Ensuring the ethical use of AI voice technology

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Zeena Qureshi

CEO & Co-founder

July 20, 2021

The case of Anthony Bourdain

“Roadrunner”—the new documentary on celebrity chef, author, and world-traveler Anthony Bourdain—raises important ethical questions about how AI voice technology should be used. In the film, an AI version of Bourdain’s voice reads snippets of text that he wrote but did not actually speak aloud while he was living. Some of that text was from a personal email he sent to a friend—the last email the friend received from Bourdain before Bourdain committed suicide in 2018.  

The film’s director, Morgan Neville, has faced backlash on social media and in the press for this use of AI—in part because it was not disclosed to the film’s audience. Though documentaries frequently use actors to perform lines previously spoken or written by historical figures, in those cases, it’s clear to the audience that actors are being employed. In “Roadrunner,” the lines generated by the AI model might be mistaken for an authentic recording. 

In an article for The New Yorker, Neville was dismissive of the ethical issues: “We can have a documentary-ethics panel about it later.” Neville subsequently claimed, in a separate statement, that his team received permission from Bourdain’s estate and literary agent to use the AI voice. However, Bourdain’s wife (from whom he was separated) emphatically stated that she did not give her consent. Clearly, questions of the ethical use of AI in the documentary remain. 

Sonantic technology was not used for “Roadrunner,” but we at Sonantic can certainly envision projects in which entertainment studios would want to create custom AI models based on the voices of real-life individuals, including those who are deceased. How can we help those studios realise their creative vision in an ethical way? And how can we prevent other types of unethical applications of AI voice technology?

“Deepfakes” and other misuses of AI voices

AI voice technology has tremendous potential for enhancing the creativity and increasing the efficiency of content production. But for both technology innovators and the studios that employ this technology, ensuring the ethical use of AI voice models must be a top priority. 

The possibility of employing AI voice technology to create “deepfake” videos is a particularly serious concern. Using a voice model to make it appear as if a politician said something they didn’t really say, for example, could have grave repercussions. 

AI models could also be used to capitalise on vocal talent without securing permission or providing adequate compensation. For example, unscrupulous companies could use AI models of celebrity voices for unauthorised product endorsements or unpaid participation in creative projects.

How can technology companies and content creators prevent these and other types of unethical uses of AI voice technology?

Ensuring the ethical use of AI voice technology at Sonantic

At Sonantic, we recognise that we have a special responsibility to help prevent the misuse of AI voice technology. From the start, we’ve taken a multi-faceted approach to ensuring ethical uses of AI. 

First, we follow the European Union’s Ethics Guidelines for Trustworthy Artificial Intelligence. Among the requirements for “trustworthy” AI is the transparent disclosure of its use: When humans interact with AI systems, they should know they are doing so.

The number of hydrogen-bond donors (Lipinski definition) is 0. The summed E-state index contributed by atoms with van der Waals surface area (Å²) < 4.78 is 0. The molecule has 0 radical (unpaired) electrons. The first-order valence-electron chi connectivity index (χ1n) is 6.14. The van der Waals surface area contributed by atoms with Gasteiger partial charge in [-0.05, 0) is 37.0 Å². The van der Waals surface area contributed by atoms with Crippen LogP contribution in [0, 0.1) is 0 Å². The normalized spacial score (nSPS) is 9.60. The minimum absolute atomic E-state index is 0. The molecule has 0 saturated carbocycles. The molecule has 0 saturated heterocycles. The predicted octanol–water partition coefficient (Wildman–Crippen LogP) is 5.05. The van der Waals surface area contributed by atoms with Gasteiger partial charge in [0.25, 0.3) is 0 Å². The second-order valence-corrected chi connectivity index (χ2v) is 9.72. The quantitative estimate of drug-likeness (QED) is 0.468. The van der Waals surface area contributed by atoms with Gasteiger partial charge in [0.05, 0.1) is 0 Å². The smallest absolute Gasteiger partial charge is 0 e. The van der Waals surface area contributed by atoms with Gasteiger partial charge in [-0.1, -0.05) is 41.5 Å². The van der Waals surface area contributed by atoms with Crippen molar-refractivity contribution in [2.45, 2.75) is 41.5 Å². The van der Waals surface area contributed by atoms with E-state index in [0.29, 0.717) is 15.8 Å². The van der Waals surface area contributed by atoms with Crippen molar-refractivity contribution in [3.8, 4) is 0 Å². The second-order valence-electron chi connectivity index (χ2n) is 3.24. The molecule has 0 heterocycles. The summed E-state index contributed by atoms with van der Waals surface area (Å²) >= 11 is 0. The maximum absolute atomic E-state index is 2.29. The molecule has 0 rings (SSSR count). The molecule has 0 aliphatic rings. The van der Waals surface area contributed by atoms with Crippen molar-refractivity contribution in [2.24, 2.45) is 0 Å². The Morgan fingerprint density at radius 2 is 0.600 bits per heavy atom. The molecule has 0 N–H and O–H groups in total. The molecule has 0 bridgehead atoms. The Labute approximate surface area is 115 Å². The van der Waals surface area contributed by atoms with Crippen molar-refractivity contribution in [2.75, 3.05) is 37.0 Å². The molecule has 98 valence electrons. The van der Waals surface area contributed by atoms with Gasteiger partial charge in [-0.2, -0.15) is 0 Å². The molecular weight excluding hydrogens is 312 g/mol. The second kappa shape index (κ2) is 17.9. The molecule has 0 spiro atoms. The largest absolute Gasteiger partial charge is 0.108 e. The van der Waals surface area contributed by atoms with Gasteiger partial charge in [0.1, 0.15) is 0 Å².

Building on those guidelines, we’ve also instituted key principles that are integrated into our business model and technology development: 

  1. We are a B2B company that works only with creative organisations. 
  2. We partner with our actors, ensuring they are a part of the process. 
  3. We do not train algorithms on publicly available data, and we do not create voices where the owner of the voice—or the owner’s estate—is unaware of its re-purpose. 
  4. We enforce usage restrictions throughout the lifecycle of each client’s projects.

How are those principles applied in practice? First, we always strive to understand the scope of a new project before committing to work. Then, if a client requests a custom voice based on the voice of a living actor, we ensure that we receive permission from that actor. We always make sure that actors have a hand in training their own AI model. And we enforce usage restrictions by using a disclosure process and detection capabilities that we’ve developed.

If we are asked to create a custom model based on the voice of a deceased actor, we take further measures. 

  • We first gain a clear understanding of how the AI model will be used, and then we ask the client to obtain permission from the actor’s estate. 
  • We also consider the deceased actor’s legacy. By talking to friends, family, and colleagues, we make sure that use of a custom model will only sustain or enhance—and not tarnish—that legacy. 
  • To provide full transparency to the audience, we also ask the studio to disclose the use of the AI voice. 
  • Lastly, we ask the client to have the estate sign off on the final deliverable. 

Taking these extra steps helps to confirm that the studio has authorisation for using the deceased actor’s voice from the people the actor knew and trusted the most. In addition, disclosing the use of an AI voice avoids any possible confusion or sense of deception among audiences. 

Building on an ethical foundation

At Sonantic, we believe that following established guidelines and our own ethical principles can help studios to steer clear of potentially damaging ethical issues while also preventing abuses. By building on an ethical foundation, we can help studios and actors make the most of this powerful technology.

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